what would happen if the tenants formed a co-operative, applied to the Scottish Land Fund to buy the majority shares in a company that owned the land?

      • That would be up to then. It would cost them £25000000 then would be buy the company not the land,

        • Would that get past the Courts? I doubt it. A “properly constituted community body” can register a wish to buy, which becomes active if and only if the land is offered for sale, and as we’ve seen here, the land isn’t for sale, but only (some/all) shares in the private limited company that owns the land, which, in turn, are currently held (whether beneficially owned is another matter entirely) by a Swiss limited company.

          While I don’t like expropriation for many reasons, I also think that if our Parliament passes legislation within its competance, then it should not be so easy to drive a coach and horses through the legislation. The 2003 Act was the product of a Labour administration. If Kezia and her team were to try to repair it today, I think they’d get a lot of support, and deserve it.

    • Tennate farmers pay a small amount to grow crops. The freehold pays for the up keep etc, tennate farms pay say £70000 a year then it’s up to them how much the make on top of there rent. There plenty of farms up for sale on the market buy one then

  5. This would make a great letter to the Telegraph, preferably sent by B, although I appreciate that s/he may have reasons not to.

  6. very informative, the rest of Europe do not have such unfair and unequal division of land. Nowhere is there more need for improving the ecology and bringing people back to community land both urban and rural ownership At present the old schools in Edinburgh such as Broughton are being reveloped as luxury flats, Boroughmuir High all were serviceable and in great condition unlike what was replaced this was pure asset stripping with dodgy shoddy blocs to replace schools that were properly purpose built Hi ceilings in hospitals and schools were tnere for the purpose of HEALTH i.e. fresh air.

  7. Anne Fitzgerald

    Thanks for revealing the trickery which allows shell companies to dodge their tax liabilities and bypass the laws which allow the tenants to allow to buy back their farms. I agree with the comments that many times governments blame the ‘EU’ or some vague international laws. In the case of my home, Ireland, the IMF/Germany were the handy scapegoats during the financial crisis. While our politicians used the financial crisis to cut back on social benefits while protecting the ‘poor distraught bankers’. All the re-possessed homes of unfortunate people are now coming into the market now, while the banks are doing ‘business as usual’ propped up with taxpayers money. Thanks to Andy for sending me the blog, I hope there will be another fighter to take up baton !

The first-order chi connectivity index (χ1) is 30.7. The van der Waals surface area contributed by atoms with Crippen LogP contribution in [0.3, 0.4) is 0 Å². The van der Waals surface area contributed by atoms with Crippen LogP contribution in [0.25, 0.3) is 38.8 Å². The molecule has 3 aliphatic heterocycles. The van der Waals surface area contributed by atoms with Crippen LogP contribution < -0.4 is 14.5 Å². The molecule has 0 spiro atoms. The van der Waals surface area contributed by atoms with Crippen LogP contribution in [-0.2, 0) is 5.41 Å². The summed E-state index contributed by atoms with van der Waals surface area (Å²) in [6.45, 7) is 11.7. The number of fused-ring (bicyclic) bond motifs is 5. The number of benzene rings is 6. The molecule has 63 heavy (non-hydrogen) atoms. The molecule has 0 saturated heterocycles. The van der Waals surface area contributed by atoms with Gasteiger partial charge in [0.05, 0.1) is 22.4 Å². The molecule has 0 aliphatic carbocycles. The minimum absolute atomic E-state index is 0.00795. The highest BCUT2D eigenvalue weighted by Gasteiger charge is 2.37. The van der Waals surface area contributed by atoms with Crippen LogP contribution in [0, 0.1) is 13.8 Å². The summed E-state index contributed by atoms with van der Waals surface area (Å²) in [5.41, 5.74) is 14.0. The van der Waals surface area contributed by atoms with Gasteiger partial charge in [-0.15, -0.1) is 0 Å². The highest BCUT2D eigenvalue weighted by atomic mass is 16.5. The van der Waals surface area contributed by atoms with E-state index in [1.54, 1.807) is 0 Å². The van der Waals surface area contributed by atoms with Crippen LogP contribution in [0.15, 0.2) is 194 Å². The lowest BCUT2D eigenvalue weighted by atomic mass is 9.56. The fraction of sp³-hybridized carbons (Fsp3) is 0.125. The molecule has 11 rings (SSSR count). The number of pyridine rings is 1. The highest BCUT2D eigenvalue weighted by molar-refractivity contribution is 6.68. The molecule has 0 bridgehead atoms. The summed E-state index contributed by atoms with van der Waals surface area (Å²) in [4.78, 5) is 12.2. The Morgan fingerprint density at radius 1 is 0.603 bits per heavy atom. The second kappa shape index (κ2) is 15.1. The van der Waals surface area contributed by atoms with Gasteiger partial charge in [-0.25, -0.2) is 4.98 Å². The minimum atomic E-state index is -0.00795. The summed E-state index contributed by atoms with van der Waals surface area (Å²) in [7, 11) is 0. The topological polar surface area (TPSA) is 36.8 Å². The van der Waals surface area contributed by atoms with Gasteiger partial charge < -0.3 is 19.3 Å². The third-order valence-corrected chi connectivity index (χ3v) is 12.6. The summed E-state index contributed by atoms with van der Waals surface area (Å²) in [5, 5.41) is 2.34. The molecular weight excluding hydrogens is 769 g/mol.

8. When the Lichfields transferred their shares on 17 November 2014, was this by way of gift, which to a non UK domiciled recipient, if I remember my Revenue Law paper from 35 years ago, triggers a Capital Transfer Tax (now Inheritance Tax?) mulct, or did they sell, in which case perhaps CGT was then due and payable on the value?

  9. Before I retired I worked for a large insurance company for forty years and specialised in the insurance of property companies. I can confirm that it is absolutely the norm for individual buildings and estates to be owned by companies. It is far easier and less expensive to transfer the shares in a company than to go through the process of conveyancing. There’s nothing suspicious or dark about it.

    That said, I believe that the ownership of land should be transparent however it is achieved and that the individuals who have ultimate ownership should not be able to avoid the responsibilities which go with it.

  10. Thanks for highlighting this gaping hole in the right to buy legislation.

  11. When are those spoof nationalists of the SNP going to bring in meaningful legislation regarding land reform,tax evasion, banning driven grouse shooting etc instead of spending all their time grandstanding over Brexit ?

    • Good question, Sir! I’m not expecting any movement there. Partly they don’t want to offend their wealthy friends, and partly they are too busy grandstanding to bother with reality.

      • Whilst on the subject of the SNP benefiting their wealthy chums, I was told recently that legislation had been brought in allowing Bailiffs/ghillies of salmon rivers (ie estates) to produce an id card to search you’re freezer for salmon – can someone advise as to the accuracy of this ? – if this is the case this will be just Estate goons harassing people they don’t like.
        Similarly, on a “be careful of what you wish for” note there have been proposals to allow the SSPCA extended powers to search property in the case of wildlife crime – given the corrupting power of the Shooting Estates, it is a safe bet that this will be used not to investigate raptor poisoning etc, but will be used in a similar manner to the ban on hunting with dogs – ie to harass working class and gypsy people who have followed the highland saying “there are three things of which a man need not be ashamed ; a deer from the hill,a salmon from the river, and firewood from the forest”.

        • I’ll be fascinated, if what you’ve heard about the rights of Water Bailiff & SSPCA officials to make warrantless searches is true, to see whether the Court of Session cravenly upholds it, and leaves it, like “Named Person”, to the UK Supreme Court to uphold the European Convention of Human Rights! Article 8 surely stands up here and waves a big red flag?

    • A very apt comment.

  12. Well, don’t rely on the SNP to keep Scottish Landowners on the land. They have created the environment where foreign investors buy up land with the sole purpose of getting huge susdidies for wind farms which are neither green nor sustainable. Massive handouts for their establishment and massive handouts to turn them off as the grid infrastructure cannot cope. Soon we will see planning pushed through to put in bigger pylons across sensitive lands with the excuse that it is needed, a precedent recently won in the courts. The industrialisation of rural Scotland is an SNP thing, wind farms, fish farms and land reform benefit a select few at the expense of the land, the wildlife, the tourist industry and the people. Community Trusts are set up (and funded by them to keep control of their activities) and most end up in a state of bickering between the genuine and the exploiters. This is happening under the noses of the ignorant, who genuinely think they are a left of centre party that will keep the foreigners out.